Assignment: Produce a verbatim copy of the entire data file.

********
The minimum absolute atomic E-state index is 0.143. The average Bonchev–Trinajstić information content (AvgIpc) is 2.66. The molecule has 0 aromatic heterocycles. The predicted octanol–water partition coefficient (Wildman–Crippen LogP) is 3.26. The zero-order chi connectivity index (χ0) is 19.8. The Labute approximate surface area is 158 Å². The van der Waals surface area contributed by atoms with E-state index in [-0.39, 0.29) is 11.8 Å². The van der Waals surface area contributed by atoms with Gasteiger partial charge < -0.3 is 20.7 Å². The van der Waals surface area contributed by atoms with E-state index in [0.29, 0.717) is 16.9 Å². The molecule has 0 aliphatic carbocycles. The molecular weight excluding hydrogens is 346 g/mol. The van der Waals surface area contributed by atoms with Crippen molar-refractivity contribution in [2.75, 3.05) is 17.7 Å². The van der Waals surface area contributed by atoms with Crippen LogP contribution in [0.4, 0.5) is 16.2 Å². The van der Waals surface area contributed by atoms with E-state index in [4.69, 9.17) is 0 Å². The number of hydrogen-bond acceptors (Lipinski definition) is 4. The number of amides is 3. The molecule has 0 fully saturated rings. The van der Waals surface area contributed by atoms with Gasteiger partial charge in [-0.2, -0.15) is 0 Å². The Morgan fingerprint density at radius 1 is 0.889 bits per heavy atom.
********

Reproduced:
The minimum absolute atomic E-state index is 0.143. The average Bonchev–Trinajstić information content (AvgIpc) is 2.66. The molecule has 0 aromatic heterocycles. The predicted octanol–water partition coefficient (Wildman–Crippen LogP) is 3.26. The zero-order chi connectivity index (χ0) is 19.8. The Labute approximate surface area is 158 Å². The van der Waals surface area contributed by atoms with E-state index in [-0.39, 0.29) is 11.8 Å². The van der Waals surface area contributed by atoms with Gasteiger partial charge < -0.3 is 20.7 Å². The van der Waals surface area contributed by atoms with E-state index in [0.29, 0.717) is 16.9 Å². The molecule has 0 aliphatic carbocycles. The molecular weight excluding hydrogens is 346 g/mol. The van der Waals surface area contributed by atoms with Crippen molar-refractivity contribution in [2.75, 3.05) is 17.7 Å². The van der Waals surface area contributed by atoms with Crippen LogP contribution in [0.4, 0.5) is 16.2 Å². The van der Waals surface area contributed by atoms with E-state index in [4.69, 9.17) is 0 Å². The number of hydrogen-bond acceptors (Lipinski definition) is 4. The number of amides is 3. The molecule has 0 fully saturated rings. The van der Waals surface area contributed by atoms with Gasteiger partial charge in [-0.2, -0.15) is 0 Å². The Morgan fingerprint density at radius 1 is 0.889 bits per heavy atom.